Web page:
I was still having occasional problems with Plasma killing my display after my reinstall of Linux Mint 9 KDE, and I began to wonder if in this case the drivers were at fault (see my earlier adventure with proprietary drivers in Ubuntu). Mint tends to install proprietary goodies by default, so I figured that might be the problem again.
After a quick search in the KDE forums, I found that for some, proprietary ATI drivers can be really slow in KDE 4. So I opened up Jockey (System > Hardware Drivers in the KDE menu), expecting to see proprietary drivers being the problem, and found that proprietary drivers weren’t even installed!
Hmm. With open source drivers, glxgears was getting ~400 FPS. I took a chance and installed the ATI proprietary drivers, rebooted… and everything looked and worked just fine! glxgears was hitting more like 900 FPS now.
Remembering the important advice that glxgears is not a benchmark, I poked around and found that the “wobbly windows” effects stopped breaking around the edges (except in Firefox, of course :P ), and all the effects in general were working much faster and more smoothly than before.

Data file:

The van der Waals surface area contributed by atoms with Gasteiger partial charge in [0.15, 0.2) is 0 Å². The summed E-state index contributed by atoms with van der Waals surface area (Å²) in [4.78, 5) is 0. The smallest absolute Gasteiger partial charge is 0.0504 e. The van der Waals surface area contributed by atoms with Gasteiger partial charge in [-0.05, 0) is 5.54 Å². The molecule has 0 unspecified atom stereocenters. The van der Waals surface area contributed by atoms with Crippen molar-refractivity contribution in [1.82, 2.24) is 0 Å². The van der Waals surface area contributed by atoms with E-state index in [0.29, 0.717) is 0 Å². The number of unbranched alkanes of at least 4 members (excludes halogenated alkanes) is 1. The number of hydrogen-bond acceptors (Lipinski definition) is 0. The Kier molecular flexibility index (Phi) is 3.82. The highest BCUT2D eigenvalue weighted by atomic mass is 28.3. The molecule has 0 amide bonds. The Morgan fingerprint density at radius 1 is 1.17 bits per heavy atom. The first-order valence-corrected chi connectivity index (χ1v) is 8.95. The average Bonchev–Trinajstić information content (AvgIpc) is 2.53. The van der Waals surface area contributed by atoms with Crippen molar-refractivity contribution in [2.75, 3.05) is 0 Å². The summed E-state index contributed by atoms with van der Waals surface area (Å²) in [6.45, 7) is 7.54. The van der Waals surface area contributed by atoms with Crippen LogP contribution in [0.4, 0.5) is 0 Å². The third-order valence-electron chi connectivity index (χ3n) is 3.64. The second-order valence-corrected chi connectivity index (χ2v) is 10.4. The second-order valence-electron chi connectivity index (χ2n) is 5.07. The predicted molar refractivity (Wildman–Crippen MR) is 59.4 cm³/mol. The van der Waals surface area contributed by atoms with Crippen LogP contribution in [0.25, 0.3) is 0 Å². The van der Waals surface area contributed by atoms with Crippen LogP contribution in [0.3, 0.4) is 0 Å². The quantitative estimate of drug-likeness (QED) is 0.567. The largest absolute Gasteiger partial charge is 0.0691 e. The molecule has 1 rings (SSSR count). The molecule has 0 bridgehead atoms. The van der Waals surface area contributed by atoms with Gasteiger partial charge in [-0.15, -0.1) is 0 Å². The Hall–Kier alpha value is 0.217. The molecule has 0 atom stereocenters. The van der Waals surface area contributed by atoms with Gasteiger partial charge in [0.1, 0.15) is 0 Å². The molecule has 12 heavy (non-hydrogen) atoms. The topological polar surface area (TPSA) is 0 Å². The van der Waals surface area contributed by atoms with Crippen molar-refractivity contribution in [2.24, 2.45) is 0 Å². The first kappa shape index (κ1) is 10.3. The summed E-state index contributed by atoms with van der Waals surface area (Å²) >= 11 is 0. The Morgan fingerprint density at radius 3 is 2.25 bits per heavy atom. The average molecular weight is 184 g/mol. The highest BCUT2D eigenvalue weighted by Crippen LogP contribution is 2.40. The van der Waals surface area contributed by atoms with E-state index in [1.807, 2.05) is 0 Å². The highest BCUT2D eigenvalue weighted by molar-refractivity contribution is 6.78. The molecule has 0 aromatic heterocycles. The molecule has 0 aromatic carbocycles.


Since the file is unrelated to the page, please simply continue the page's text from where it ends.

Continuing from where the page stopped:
Linus really knew what he was talking about when he said:
…the Linux philosophy is “laugh in the face of danger”. Oops. Wrong one. “Do it yourself”. That’s it. [Google Groups]
DIY is a beautiful concept, because what it really means is “try it again, it might work this time — and if it still doesn’t, make it” :twisted: . F/OSS is all about individual choice. I use proprietary drivers now — even though I disagree with the philosophy of closed-source software (especially closed-source drivers) — because they work better for me.
F/OSS is full of infighting because of the combination of choice (including using non-free/proprietary software) and pride (because if it wasn’t the best choice out there, I certainly wouldn’t use it!): I think if F/OSS zealots (not the regular folks who work really hard to make F/OSS — just the nuts who force their poorly-spelled views on others) realized that other people are not you and it’s time to get over it, stopped attacking others for not being exactly like you, and told them why you feel the way you do about F/OSS, the conversation would be much improved — and you just may have a convert instead of an enemy who skirts away from you on sight.